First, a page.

For more than two years, even going to the cemetery to bury a loved one could get a mourner killed too. The threat of attack from Christian militia fighters was once so high that Muslims here began burying their dead at home.

Now the capital's largest Muslim cemetery has reopened just ahead of the country's landmark presidential runoff vote, with imams, the archbishop and ambassadors all gathering together to watch as the reddish earth was broken to once again receive the dead with palm fronds.

It's one tangible sign that intercommunal relations here are improving after the cycles of violence that have left nearly 1 million people displaced and an untold thousands dead. Central African Republic's future remains highly precarious and yet the barricade that once blocked Bangui's remaining Muslims from leaving their enclave no longer exists. Muslims who only several months earlier were afraid to walk on the streets, even in their own PK5 neighborhood, are now praying in public.

Many credit the November visit of Pope Francis, who met with Christian leaders and ventured in his open-air vehicle to the mosque where many have sought refuge since tensions exploded in late 2013. Whether these advances hold largely depends on the success of Sunday's historic vote that pits two Christians — both former prime ministers — against each other after a crowded first round of balloting.

"We want these elections to take place as quickly as possible — we have waited long enough," says Polycarpe Bebongo-Congo, 40, who is supporting Faustin Archange Touadera, the second-place finisher in the first round.

The election is meant to end a two-year political transition that began when a Muslim rebel leader stepped aside under mounting international pressure less than a year after he deposed the Christian president of a decade. It comes as France prepares to downscale its military presence in its former colony, and as serious questions remain about the U.N. peacekeeping force that has helped secure the country but whose mission has been severely tarnished by allegations that peacekeepers sexually abused the country's most vulnerable — young children living in squalid refugee camps.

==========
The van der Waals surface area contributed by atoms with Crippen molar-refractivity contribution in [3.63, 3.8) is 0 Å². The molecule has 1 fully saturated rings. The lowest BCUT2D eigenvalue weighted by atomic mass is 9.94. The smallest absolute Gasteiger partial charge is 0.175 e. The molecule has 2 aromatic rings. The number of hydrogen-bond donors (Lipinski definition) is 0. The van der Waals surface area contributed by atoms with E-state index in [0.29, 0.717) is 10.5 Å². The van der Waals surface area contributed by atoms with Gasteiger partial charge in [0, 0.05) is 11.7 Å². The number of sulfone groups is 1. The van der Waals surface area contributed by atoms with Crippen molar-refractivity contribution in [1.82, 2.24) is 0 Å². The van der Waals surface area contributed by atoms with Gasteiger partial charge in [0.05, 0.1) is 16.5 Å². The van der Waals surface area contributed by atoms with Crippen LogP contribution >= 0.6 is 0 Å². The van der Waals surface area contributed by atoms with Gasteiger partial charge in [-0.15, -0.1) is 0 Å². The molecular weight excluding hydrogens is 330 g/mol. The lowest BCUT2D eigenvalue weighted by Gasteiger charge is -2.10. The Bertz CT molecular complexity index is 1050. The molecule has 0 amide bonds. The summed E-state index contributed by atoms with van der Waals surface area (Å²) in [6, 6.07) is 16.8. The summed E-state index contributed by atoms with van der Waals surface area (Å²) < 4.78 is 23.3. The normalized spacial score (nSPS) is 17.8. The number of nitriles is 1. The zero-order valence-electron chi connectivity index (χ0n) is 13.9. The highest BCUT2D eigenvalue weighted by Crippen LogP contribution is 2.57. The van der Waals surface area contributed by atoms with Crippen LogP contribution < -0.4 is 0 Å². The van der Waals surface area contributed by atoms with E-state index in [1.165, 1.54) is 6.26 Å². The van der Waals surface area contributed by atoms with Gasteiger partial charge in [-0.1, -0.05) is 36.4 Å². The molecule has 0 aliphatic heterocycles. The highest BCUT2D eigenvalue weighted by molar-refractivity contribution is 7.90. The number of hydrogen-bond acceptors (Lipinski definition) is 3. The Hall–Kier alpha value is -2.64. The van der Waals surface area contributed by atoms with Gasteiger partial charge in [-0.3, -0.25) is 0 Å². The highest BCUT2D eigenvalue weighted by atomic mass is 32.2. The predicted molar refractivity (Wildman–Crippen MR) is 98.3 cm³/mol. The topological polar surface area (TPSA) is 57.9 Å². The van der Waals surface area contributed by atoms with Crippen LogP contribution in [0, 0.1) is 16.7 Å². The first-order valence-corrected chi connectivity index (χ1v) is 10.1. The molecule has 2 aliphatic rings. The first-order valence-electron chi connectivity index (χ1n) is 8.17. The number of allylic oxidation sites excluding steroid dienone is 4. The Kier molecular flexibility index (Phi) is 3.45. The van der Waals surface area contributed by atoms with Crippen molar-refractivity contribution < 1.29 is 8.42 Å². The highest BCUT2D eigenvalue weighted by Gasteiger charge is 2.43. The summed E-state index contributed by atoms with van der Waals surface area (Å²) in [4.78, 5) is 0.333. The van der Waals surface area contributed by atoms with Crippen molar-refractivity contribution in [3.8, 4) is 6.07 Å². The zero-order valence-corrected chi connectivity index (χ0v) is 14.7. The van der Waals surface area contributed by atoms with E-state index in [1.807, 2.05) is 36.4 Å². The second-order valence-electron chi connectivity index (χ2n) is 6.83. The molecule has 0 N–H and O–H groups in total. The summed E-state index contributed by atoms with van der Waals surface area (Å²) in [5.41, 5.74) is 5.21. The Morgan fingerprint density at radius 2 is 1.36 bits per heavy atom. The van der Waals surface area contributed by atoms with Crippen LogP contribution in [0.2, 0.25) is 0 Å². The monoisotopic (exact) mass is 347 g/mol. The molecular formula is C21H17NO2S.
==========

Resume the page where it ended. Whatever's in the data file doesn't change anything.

Only months earlier, many doubted whether a presidential election could even be held, with many polling stations and voter records destroyed during the conflict. The runoff vote then was postponed several times and the legislative vote was thrown out altogether because of concerns about irregularities.

Since independence from France in 1960 more leaders have come to power here through coups than through fair elections. Both presidential candidates are campaigning on pledges of strengthening unity and peace in the tumultuous capital where only two years ago Muslims were being decapitated in the streets and their limbs set ablaze. Pickup trucks carrying dancing supporters and blaring music from loudspeakers snake through a city still marked by burned out cars and homes reduced to rubble.

Front-runner Anicet Georges Dologuele says he is confident that his presidency could secure the peace, describing himself as someone who is connected to the international community and who can make difficult decisions.

He wants to create conditions that would encourage the hundreds of thousands who fled the country to return from refugee camps in neighboring Chad and Cameroon. He emphasizes the economic origins of the conflict, which saw Christians pillaging the Muslim merchant class as they fled for their lives, and the work that must be done to improve livelihoods.

"The essential problem for Central Africans is poverty," he said. "When people are poor, they think it's their neighbor's fault."

Dologuele, who led the first round of voting in December with about 24 percent, has since been endorsed by the third-place finisher. His entourage already calls him "the president," and his billboards across town show him flashing the V for victory sign.

His opponent — who surprised many with a strong finish of 19 percent — is also campaigning on a slogan of "peace, security and reconciliation" and has cast himself as "man of the people." Supporters say he has strong grassroots support, including from influential anti-Balaka local militias.

"These elections are important, but they are not the only step out of this crisis," he said this week. "We have to create the conditions for dialogue between the two communities. We will do everything we can so that Central Africans can live together in the Central African Republic."